Anthrax-deactivating foam also cleans up meth labs
A foam that deactivates chemical and biological weapons has been found to be effective in cleaning up former methamphetamine labs, too.
Mon, Feb 20, 2012 at 01:39 PM
FOAM: Sandia National Laboratories researcher Mark Tucker demonstrates the decontamination foam he developed. (Photo: Courtesy of Sandia National Laboratories)
Is it one foam to rule them all? More than 10 years ago, Sandia National Laboratories first developed a foam to deactivate chemical and biological weapons. Cleanup crews applied the substance to U.S. federal office buildings and mailrooms after anthrax attacks in 2001. Now the same stuff has been found effective in cleaning up former methamphetamine labs, too.
There are tens of thousands of home methamphetamine labs in the U.S., according to the U.S. Drug Enforcement Administration's National Clandestine Laboratory Register. Some of these houses are sold again to new owners after they've been cleaned up. Before cleanup, the houses are contaminated with chemicals that can put the next residents at risk for migranes, respiratory problems, skin irritation and, in the long term, possibly cancer, according to a report from Scienceline. The de-toxing foam, developed in Sandia's Albuquerque, N.M., location, can reduce methamphetamine contamination to non-detectable levels, according to the Sandia Labs website.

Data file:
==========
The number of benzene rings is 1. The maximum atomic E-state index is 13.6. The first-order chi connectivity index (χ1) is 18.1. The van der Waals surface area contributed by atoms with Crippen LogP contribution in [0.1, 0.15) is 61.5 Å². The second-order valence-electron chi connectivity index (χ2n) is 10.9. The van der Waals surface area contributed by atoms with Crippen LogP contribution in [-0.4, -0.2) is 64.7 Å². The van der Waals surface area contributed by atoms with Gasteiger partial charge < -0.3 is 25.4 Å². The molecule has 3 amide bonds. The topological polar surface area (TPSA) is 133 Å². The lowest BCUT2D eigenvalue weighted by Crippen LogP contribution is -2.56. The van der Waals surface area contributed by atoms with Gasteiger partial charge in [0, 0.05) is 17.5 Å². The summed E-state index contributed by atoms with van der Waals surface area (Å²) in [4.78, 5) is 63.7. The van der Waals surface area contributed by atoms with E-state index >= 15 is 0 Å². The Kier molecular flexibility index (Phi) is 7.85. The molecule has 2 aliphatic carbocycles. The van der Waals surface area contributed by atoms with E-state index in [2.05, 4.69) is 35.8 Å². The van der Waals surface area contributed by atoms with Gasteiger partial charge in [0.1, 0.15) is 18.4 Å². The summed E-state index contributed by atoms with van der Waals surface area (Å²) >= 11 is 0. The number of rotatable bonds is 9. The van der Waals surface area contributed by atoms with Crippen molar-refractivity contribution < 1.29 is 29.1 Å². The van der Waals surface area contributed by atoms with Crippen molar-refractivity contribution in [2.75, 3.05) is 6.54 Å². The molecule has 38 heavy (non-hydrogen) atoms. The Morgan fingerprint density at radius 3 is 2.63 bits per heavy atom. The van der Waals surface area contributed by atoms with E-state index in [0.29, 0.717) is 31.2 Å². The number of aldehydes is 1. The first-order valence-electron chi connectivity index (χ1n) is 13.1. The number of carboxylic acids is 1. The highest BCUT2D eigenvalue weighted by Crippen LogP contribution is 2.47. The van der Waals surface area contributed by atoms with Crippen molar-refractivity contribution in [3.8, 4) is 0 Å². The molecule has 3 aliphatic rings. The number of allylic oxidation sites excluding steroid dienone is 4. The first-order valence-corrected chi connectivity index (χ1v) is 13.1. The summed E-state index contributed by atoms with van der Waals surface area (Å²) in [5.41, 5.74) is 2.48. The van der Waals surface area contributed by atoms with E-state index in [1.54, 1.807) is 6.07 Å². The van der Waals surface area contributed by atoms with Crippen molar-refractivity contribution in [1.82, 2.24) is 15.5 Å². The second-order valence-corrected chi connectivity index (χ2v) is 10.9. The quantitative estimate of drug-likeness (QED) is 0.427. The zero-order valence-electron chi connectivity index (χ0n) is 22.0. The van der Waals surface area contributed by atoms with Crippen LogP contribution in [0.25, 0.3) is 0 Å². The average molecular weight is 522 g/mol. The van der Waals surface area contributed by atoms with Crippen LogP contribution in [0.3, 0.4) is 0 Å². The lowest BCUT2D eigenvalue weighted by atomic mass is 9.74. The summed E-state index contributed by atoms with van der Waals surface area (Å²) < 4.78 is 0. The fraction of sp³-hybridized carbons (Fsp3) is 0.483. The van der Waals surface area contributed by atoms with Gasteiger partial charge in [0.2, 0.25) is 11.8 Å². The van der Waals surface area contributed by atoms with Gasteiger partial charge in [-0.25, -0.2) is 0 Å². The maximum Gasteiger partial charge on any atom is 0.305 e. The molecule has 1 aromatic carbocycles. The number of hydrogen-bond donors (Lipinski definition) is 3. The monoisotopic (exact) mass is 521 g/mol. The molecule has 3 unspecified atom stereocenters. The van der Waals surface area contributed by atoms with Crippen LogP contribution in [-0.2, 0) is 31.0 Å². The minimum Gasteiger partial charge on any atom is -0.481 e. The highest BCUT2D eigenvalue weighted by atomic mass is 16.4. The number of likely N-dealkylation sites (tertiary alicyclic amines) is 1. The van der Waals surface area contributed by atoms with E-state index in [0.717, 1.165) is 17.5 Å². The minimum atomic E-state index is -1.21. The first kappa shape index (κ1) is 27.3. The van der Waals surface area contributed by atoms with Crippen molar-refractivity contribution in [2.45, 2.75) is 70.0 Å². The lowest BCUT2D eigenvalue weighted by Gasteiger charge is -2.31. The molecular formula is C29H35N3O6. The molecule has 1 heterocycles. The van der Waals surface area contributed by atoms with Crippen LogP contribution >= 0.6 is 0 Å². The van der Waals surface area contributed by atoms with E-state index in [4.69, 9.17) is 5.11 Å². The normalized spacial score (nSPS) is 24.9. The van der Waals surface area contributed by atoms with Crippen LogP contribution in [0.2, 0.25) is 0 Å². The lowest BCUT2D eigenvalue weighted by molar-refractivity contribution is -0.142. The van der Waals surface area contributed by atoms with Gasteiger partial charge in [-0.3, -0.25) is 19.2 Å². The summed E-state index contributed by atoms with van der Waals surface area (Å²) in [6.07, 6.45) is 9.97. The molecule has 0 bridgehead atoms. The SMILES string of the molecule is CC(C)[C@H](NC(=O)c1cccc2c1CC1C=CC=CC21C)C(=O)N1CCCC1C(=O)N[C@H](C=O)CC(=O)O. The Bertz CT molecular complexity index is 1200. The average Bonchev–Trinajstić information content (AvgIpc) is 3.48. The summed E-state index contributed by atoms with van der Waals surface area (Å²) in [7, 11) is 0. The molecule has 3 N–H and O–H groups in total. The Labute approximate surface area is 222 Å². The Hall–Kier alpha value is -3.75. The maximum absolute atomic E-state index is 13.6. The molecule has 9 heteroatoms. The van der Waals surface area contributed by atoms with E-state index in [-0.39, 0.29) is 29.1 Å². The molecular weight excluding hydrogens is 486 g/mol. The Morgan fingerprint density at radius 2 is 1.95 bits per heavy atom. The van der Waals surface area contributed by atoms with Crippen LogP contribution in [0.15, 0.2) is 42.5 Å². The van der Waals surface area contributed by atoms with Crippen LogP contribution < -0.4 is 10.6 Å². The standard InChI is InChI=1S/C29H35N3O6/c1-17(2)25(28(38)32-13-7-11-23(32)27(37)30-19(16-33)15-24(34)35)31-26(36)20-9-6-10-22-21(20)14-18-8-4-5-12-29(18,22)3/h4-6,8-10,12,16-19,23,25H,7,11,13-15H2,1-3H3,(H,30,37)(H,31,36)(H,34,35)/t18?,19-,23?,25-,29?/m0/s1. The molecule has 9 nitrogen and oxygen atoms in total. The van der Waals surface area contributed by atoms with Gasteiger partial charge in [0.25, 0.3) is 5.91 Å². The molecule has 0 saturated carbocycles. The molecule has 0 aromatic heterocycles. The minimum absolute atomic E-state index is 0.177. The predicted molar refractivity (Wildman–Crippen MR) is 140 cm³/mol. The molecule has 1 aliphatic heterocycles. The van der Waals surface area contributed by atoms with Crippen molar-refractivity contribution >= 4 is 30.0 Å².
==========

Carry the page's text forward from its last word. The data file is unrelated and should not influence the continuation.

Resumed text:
The foam itself is nontoxic and just needs to be wiped off after it's applied, according to Sandia Labs. After an hour, the foam-meth mixture is safe enough to go down a kitchen drain. One Albuquerque news station showed a reporter drawing a circle in the foam with her finger.
It's been used in houses, hospitals and schools, Sandia said. It's been sprayed preventatively before presidential debates and political conventions.
A private company, EFT Holdings, now sells improved versions of the foam for anthrax and meth lab cleanup. The meth contamination version is called Crystal Clean.